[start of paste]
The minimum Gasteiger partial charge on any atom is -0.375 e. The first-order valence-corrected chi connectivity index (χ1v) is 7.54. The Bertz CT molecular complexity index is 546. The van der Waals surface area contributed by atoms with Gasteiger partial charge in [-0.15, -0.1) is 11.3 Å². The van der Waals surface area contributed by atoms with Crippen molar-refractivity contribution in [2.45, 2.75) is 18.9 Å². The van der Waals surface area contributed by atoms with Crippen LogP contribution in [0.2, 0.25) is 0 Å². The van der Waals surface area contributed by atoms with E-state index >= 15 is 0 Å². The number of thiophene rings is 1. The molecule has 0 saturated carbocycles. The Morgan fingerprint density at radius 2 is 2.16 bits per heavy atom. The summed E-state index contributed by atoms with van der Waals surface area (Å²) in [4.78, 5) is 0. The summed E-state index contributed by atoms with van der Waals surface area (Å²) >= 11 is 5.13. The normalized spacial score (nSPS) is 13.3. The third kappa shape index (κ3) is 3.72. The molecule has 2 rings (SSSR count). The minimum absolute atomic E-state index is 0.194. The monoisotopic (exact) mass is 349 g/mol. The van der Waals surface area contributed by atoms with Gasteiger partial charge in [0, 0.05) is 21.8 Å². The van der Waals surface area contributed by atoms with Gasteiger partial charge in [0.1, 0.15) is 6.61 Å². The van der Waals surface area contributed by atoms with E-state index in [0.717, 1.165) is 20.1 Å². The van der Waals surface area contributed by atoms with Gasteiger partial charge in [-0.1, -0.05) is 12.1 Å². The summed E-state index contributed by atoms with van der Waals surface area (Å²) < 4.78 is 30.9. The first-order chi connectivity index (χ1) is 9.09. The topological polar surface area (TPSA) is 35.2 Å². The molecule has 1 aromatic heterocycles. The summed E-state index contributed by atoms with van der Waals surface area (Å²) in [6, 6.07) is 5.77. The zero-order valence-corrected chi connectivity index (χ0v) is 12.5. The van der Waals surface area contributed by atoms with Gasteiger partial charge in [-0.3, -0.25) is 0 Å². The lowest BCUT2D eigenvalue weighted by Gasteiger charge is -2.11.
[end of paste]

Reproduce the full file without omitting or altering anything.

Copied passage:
The minimum Gasteiger partial charge on any atom is -0.375 e. The first-order valence-corrected chi connectivity index (χ1v) is 7.54. The Bertz CT molecular complexity index is 546. The van der Waals surface area contributed by atoms with Gasteiger partial charge in [-0.15, -0.1) is 11.3 Å². The van der Waals surface area contributed by atoms with Crippen molar-refractivity contribution in [2.45, 2.75) is 18.9 Å². The van der Waals surface area contributed by atoms with Crippen LogP contribution in [0.2, 0.25) is 0 Å². The van der Waals surface area contributed by atoms with E-state index >= 15 is 0 Å². The number of thiophene rings is 1. The molecule has 0 saturated carbocycles. The Morgan fingerprint density at radius 2 is 2.16 bits per heavy atom. The summed E-state index contributed by atoms with van der Waals surface area (Å²) in [4.78, 5) is 0. The summed E-state index contributed by atoms with van der Waals surface area (Å²) >= 11 is 5.13. The normalized spacial score (nSPS) is 13.3. The third kappa shape index (κ3) is 3.72. The molecule has 2 rings (SSSR count). The minimum absolute atomic E-state index is 0.194. The monoisotopic (exact) mass is 349 g/mol. The van der Waals surface area contributed by atoms with Gasteiger partial charge in [0, 0.05) is 21.8 Å². The van der Waals surface area contributed by atoms with Gasteiger partial charge in [0.1, 0.15) is 6.61 Å². The van der Waals surface area contributed by atoms with E-state index in [0.717, 1.165) is 20.1 Å². The van der Waals surface area contributed by atoms with Gasteiger partial charge in [-0.1, -0.05) is 12.1 Å². The summed E-state index contributed by atoms with van der Waals surface area (Å²) < 4.78 is 30.9. The first-order chi connectivity index (χ1) is 9.09. The topological polar surface area (TPSA) is 35.2 Å². The molecule has 1 aromatic heterocycles. The summed E-state index contributed by atoms with van der Waals surface area (Å²) in [6, 6.07) is 5.77. The zero-order valence-corrected chi connectivity index (χ0v) is 12.5. The van der Waals surface area contributed by atoms with Gasteiger partial charge in [-0.3, -0.25) is 0 Å². The lowest BCUT2D eigenvalue weighted by Gasteiger charge is -2.11.